The Sporting Spirit Analysis

The Sporting Spirit encapsulates instincts, pride, appearances, nationalism, symbolism, social identity, and human penchants as core issues that foment the gravity of the essay; “savage” instincts coagulate with nationalism and appearances to foster one’s pride, symbolizing the proudness of being labelled by one’s country – American, British, Russian, or otherwise. Pride fosters greed, which disinters the need for war – either literally or figuratively. Orwell conveys symbolic war in his essay, The Sporting Spirit, depicting sports as a means of a battle between spectators, between two nations.

It is a game where you either lose or win; there is no alternative. “Sport is frankly mimic warfare,” George Orwell says.

Orwell touches on many human issues as subjects, but focuses on differences of communities, spectators, and nations to elucidate his opinion, adding to his authenticity. In paragraph seven, Orwell differentiates between urban and rustic communities, and how they view sports. Sports provide escapism for people in urban societies – big towns – as a way to wander from their sedentary life.

The diction of “sedentary” crafts this aura of idleness, which contrasts the theme of “savage” spectators – spectators who are ardent to win through violent ways. Orwell even describes those who believe games bring nations together as a modern cult. This cynical usage of “cult” – a group or a system of religious belief – portrays the dark humour Orwell uses to subtly mock those views.

The essay’s tone is didactic, conclusive, and the reader is enticed by Orwell’s sequence as he progresses from the commonplace views, to specific authoritative views and events that explicate the truthfulness of his view; the reader is to adopt Orwell’s views – the opinionated writer.

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Orwell touches on human issues of stratification in the first two paragraphs. He divulges what many “thinking” people have kept clandestine for so long – that sport breeds ill-will. Sport aggression is a common phenomenon nowadays; Orwell classifies teams as “Dynamo,” “Russian,” or “British,” causing the reader to deliberate the labels spectators use in order to identify with their team. The diction of Orwell – “… I am told by someone,” and “… someone else informs me” – signify how his opinion is not confined to him alone, but rather that others share it as well. Social identification is one of the key human issues conveyed in the essay. Orwell says that sports create fresh animosity on both sides. The diction of “animosity” portrays the hate of spectators to one another as fervent dislike bred from the virtues and differences of one another.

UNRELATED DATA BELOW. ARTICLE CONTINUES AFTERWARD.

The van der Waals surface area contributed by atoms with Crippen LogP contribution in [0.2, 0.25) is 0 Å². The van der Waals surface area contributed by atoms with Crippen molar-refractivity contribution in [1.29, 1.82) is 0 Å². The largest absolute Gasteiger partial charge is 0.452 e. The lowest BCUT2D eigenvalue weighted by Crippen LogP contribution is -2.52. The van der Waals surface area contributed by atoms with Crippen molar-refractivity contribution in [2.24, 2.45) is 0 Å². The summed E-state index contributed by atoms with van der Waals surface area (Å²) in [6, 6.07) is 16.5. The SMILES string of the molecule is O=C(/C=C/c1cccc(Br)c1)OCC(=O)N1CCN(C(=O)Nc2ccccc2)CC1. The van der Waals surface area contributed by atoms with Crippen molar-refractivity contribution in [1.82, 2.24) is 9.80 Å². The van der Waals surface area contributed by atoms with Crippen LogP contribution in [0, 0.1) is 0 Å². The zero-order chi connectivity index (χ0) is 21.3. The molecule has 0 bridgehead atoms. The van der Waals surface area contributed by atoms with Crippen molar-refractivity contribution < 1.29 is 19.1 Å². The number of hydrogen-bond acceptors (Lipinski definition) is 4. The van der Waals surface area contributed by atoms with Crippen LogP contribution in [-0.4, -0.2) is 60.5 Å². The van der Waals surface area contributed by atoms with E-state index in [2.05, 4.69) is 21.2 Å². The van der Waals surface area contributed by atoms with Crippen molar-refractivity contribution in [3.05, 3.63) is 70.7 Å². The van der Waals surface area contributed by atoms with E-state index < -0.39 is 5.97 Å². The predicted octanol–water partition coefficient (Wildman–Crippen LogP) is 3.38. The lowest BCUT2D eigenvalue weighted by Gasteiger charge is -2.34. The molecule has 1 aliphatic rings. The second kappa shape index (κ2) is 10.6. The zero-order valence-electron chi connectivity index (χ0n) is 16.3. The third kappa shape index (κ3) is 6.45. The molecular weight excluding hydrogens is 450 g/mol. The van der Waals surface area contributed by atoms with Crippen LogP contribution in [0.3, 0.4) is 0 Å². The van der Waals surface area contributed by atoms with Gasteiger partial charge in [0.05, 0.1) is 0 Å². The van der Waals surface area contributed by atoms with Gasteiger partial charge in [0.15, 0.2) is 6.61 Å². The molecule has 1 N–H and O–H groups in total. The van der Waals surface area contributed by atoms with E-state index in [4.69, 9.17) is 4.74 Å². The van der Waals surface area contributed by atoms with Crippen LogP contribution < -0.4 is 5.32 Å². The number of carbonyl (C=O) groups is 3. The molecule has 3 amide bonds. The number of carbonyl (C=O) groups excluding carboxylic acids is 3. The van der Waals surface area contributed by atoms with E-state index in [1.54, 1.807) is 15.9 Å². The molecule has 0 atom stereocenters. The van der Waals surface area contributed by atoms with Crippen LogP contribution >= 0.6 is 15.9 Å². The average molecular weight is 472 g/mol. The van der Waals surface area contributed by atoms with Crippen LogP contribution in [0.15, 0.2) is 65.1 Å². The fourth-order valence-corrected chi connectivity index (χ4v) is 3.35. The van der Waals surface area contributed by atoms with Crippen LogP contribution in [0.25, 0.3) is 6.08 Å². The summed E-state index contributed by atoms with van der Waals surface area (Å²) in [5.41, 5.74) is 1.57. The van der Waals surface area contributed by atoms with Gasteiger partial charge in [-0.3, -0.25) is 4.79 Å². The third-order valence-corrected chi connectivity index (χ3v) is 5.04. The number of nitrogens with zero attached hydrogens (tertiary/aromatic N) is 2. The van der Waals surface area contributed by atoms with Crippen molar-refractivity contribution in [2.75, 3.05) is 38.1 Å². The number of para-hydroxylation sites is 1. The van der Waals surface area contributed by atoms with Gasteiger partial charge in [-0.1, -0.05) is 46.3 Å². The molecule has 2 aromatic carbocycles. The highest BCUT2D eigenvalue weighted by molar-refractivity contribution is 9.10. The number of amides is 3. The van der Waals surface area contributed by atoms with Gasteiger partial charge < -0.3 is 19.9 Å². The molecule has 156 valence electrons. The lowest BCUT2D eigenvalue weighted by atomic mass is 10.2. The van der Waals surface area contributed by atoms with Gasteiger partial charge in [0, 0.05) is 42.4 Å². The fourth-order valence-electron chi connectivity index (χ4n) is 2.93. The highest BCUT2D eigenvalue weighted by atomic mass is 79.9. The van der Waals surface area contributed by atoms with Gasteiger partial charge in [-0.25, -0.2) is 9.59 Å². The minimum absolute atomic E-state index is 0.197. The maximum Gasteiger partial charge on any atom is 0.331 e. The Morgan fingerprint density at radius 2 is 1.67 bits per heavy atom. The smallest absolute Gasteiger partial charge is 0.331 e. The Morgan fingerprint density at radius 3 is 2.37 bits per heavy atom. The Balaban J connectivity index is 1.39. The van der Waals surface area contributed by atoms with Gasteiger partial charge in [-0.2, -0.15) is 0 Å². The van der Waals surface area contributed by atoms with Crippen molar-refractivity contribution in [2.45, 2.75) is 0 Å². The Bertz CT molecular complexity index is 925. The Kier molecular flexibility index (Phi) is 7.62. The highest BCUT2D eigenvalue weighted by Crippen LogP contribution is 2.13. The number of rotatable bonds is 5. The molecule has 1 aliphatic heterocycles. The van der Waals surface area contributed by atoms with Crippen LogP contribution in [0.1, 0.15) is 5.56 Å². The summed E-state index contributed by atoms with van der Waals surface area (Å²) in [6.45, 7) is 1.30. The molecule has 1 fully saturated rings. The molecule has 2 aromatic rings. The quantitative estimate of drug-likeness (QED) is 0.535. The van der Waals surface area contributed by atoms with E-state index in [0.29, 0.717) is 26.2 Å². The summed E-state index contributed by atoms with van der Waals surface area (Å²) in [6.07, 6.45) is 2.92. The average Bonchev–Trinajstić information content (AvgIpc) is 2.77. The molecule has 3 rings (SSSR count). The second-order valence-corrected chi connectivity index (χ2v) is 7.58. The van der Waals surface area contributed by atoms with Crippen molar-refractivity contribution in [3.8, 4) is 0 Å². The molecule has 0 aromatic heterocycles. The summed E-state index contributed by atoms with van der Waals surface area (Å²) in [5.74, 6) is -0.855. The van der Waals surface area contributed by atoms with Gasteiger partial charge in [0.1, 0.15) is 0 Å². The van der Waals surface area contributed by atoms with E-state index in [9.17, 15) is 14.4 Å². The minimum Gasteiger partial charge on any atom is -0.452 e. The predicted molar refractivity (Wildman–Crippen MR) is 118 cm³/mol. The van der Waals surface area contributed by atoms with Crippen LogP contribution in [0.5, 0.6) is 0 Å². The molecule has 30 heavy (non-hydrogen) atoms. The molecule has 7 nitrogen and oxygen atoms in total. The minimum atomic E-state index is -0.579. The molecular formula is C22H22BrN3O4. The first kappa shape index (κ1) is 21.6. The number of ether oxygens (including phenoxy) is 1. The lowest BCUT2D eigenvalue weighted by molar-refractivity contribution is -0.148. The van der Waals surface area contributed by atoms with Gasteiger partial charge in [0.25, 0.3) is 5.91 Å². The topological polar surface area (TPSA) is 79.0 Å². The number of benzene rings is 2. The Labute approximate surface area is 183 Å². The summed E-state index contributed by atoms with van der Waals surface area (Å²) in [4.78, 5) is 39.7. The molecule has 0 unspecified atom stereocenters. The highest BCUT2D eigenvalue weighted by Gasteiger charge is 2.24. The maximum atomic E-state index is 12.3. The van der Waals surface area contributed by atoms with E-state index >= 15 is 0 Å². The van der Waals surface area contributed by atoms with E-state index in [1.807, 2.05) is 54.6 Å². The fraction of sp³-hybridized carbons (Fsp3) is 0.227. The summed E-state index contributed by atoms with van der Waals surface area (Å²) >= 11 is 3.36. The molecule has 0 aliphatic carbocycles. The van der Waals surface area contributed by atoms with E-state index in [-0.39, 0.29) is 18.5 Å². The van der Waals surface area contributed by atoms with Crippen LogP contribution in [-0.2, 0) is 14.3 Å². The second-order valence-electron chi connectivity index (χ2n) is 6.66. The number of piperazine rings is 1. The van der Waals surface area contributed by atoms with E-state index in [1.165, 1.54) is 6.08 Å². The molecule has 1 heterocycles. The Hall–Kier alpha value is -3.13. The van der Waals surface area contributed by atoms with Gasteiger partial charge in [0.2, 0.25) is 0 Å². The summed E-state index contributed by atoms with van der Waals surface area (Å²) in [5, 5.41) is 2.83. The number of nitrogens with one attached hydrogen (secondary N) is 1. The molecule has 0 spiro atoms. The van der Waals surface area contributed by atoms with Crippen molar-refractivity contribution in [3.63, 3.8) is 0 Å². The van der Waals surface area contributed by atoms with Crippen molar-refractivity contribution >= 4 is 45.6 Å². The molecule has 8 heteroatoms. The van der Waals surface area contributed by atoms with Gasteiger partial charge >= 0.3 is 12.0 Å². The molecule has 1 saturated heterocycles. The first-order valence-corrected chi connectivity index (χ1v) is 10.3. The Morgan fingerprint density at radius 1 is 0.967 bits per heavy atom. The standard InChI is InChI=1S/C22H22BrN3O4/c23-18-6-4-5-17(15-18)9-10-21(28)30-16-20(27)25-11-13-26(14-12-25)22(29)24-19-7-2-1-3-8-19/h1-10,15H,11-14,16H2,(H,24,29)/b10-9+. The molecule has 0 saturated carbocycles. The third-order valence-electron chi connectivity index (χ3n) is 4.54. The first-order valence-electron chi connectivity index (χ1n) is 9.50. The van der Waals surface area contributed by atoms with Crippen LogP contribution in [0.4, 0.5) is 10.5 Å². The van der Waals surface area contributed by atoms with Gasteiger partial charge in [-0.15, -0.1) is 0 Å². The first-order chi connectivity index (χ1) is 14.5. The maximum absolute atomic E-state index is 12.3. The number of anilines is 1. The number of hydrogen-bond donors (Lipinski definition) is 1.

This is one of the human issues Orwell is able to convey sublimely. The dictum that sports create good-will between the nations is a great misnomer because it is sport that symbolizes the competitive nature of humans and their need for classification. Humans seek pride, and they love power and domination. That is why sport is war – it is about the loss, as well as the gain. (What one gains, the other loses.) Spectators are able to surmise differences of races, countries, or political predilections as a group, and either boo the referee, or sing offensive songs that degrade the other team as well as their spectators to show their judgments. Orwell insinuates that competitiveness does not build character. At best, it betrays it. At worst, it corrupts it. It is not just the players who are corrupted; it is also the spectators. The imagery of a battlefield illustrate Orwell’s view of sport as a savage, violent activity where running, jumping, and kicking a ball are tests of national virtue. Good sportsmanship – honesty, humility, imperturbableness, respect, and appreciation – is non-existent to Orwell. Orwell’s insincere pathos delineates how sports are wrongfully understood by many.

Orwell also touches, in my opinion, on chauvinism rather than patriotism. In sports, if a team loses, it is for a reason. Ignoring the reasons for loss, and recklessly blaming the referee or the conditions is a form of ignorance that is only shown by a chauvinist – a person who believes that his country is the sole best county, obdurately. Orwell is able to craft the essay with one human issue as a core: sport glorifies differences, it demonises opponents, and erodes the moral character of its followers.

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The Sporting Spirit Analysis. (2019, Jan 10). Retrieved from

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